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Sunday, July 12, 2015

Illarion Pryanishnikov

Resurrection Day in the North, 1887, Illarion Pryanishnikov
When I was a young child in about the third grade (around nine years old) I had just learned to read comfortably with a fair degree of comprehension. I had my first course in history (world history in this case). We were learning all about the 16th-century explorers, Magellan, Vasco Da Gama, Sir Francis Drake, Ponce de Leon, Hernan Cortez, etc. I'm not sure why, but in doing so I recall the realization coming to me, "Hey, this is interesting." That's when I first realized my lifelong fascination with history. I came by this interest honestly--my mother was a history and genealogy buff. She traced my dad's lineage back to 1620 when an Englishman named Job Lane first came to these shores. His farm still exists as a minor colonial attraction just outside Bedford, Massachusetts. My dad always enjoyed telling people he could trace his ancestors back to Job.
Easter procession, 1893, Illarion Pryanishnikov.
When's the last time you celebrated Easter by having your icon kissed?
Illarion Pryanishnikov, 1862, Vasily Perov
Far more than all the names, dates, and places which burden the study of the past, what I find most interesting is historic trivia--little factoids, unimportant in themselves, but the tiny surprises, which make history "juicy." Painting brings these "juices" to the surface, especially in the area of history and genre painting. Virtually every country in the world has, or has had, a significant cadre of artists adept at bringing us visions of the past. We're well aware of those painting American history, artists such as Emanuel Leutze, John Trumbull, Benjamin West, George P.A. Healy, and others. However, the more foreign, the more obscure, the more remote the culture, the more important are the painters who have preserved for us the rare glimpses we have of how their people worked, played, suffered, survived, laughed, loved, lived and died. One of the best of these from the 19th-century, was the Russian painter, Illarion Pryanishnikov. His Resurrection Day, (top) and his Easter Procession (above) speak volumes as to how less than two centuries have changed not just Russia, but the entire world.

The Jokers, The Merchant Yard in Moscow, 1865, Illarion Pryanishnikov
The Artist Studio, 1890, Illarion Pryanishnikov
Pryanishnikov was born in 1840 and grew up in the tiny Russian village of Timashovo, today called Kaluga Oblast (far western Russia near southern Poland). His father was a merchant. Young Illarion studied, painting, sculpture, and architecture in Moscow. He graduated in 1866, shortly after painting his first "important" work, The Jokers (above) completed in 1865. Pryanishnikov deals with a theme of the humiliation of human dignity in a callous and cruel world, where everything a price to be bought and sold. The artist depicts tipsy merchants compelling a poor, elderly official to dance under the concertina thereby authentically demonstrating a whole gallery of moral deformity and complacent ridicule. The painting caused outrage within the official academic art world. They felt that the young painter appeared to destroy the high ideals of their art--the expression of beauty and eternal truths. Perhaps, but Pryanishnikov did expressed an eternal truth--man's inhumanity toward his fellow man.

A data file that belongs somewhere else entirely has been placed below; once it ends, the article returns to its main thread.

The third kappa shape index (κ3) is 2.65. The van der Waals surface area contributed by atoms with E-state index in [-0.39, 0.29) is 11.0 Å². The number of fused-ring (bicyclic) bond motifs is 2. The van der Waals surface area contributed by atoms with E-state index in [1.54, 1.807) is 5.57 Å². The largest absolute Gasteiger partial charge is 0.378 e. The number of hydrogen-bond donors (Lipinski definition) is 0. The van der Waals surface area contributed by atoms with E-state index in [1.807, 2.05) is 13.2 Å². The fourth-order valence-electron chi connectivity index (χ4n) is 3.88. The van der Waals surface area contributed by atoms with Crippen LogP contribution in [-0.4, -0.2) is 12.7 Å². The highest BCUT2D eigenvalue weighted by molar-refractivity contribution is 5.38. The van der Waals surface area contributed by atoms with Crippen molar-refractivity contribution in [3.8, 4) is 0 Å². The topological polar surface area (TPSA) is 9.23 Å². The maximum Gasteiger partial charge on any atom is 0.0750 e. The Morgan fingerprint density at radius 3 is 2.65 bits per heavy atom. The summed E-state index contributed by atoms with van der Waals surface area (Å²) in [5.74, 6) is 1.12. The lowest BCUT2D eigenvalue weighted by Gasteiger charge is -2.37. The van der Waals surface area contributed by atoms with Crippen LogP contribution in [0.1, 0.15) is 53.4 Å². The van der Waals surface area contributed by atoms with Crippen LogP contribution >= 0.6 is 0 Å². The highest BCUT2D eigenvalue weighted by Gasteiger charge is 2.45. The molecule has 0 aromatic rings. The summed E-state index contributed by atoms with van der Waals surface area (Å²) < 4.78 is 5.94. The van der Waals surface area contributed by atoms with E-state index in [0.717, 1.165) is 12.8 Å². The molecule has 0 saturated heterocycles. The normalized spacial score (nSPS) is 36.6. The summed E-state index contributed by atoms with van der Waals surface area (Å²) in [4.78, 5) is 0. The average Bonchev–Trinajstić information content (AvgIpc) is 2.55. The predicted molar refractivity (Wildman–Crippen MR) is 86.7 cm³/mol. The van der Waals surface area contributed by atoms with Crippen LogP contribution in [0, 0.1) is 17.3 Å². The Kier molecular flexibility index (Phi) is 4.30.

Before the Wedding (Waiting for the Best Man), Illarion Pryanishnikov
Few genre/history painters were better at bringing forth the "juice" of Russian daily life. Artists struggle. Apparently so do their models, in this case, simply to keep warm as seen in Pryanishnikov The Artist Studio (above, right) from around 1890, relatively late in his career. Love happens. So do weddings, so, apparently, do "hitches" in wedding plans, as Pryanishnikov depicts in his Before the Wedding (Waiting for the Best Man) (above). The artist was equally adept at painting history, though he seemed to prefer the minor moments, history genre so to speak, such as his French Retreat in 1812 (below), from 1874. Notice he doesn't depict the Emperor Napoleon's retreat from Moscow but, sympathetically, the plight of Bonaparte's devastated foot soldiers.

French Retreat in 1812, 1874, Illarion Pryanishnikov
Although Pryanishnikov couldn't have visualized it at the time, no element of daily life in Russia, or anywhere else in the world, has changed as much as how we get around. The Empties (below, left) presents us with a whole parade of homemade "one-horse open sleds," although it's unclear why they are empty or where they are going to or coming from. There's no doubt, however, that Pryanishnikov is depicting something of a joyride procession in his The Return from the Fair, (below, right) from 1883. And speaking of the fair, Pryanishnikov depicts one of its frightening highlights, a ride on a wooden "Ferris" Wheel (bottom).

Empties, 1872, Illarion Pryanishnikov
The Return from the Fair, 1883,
Illarion Pryanishnikov

Wooden Ferris Wheel, 1893, Illarion Pryanishnikov.


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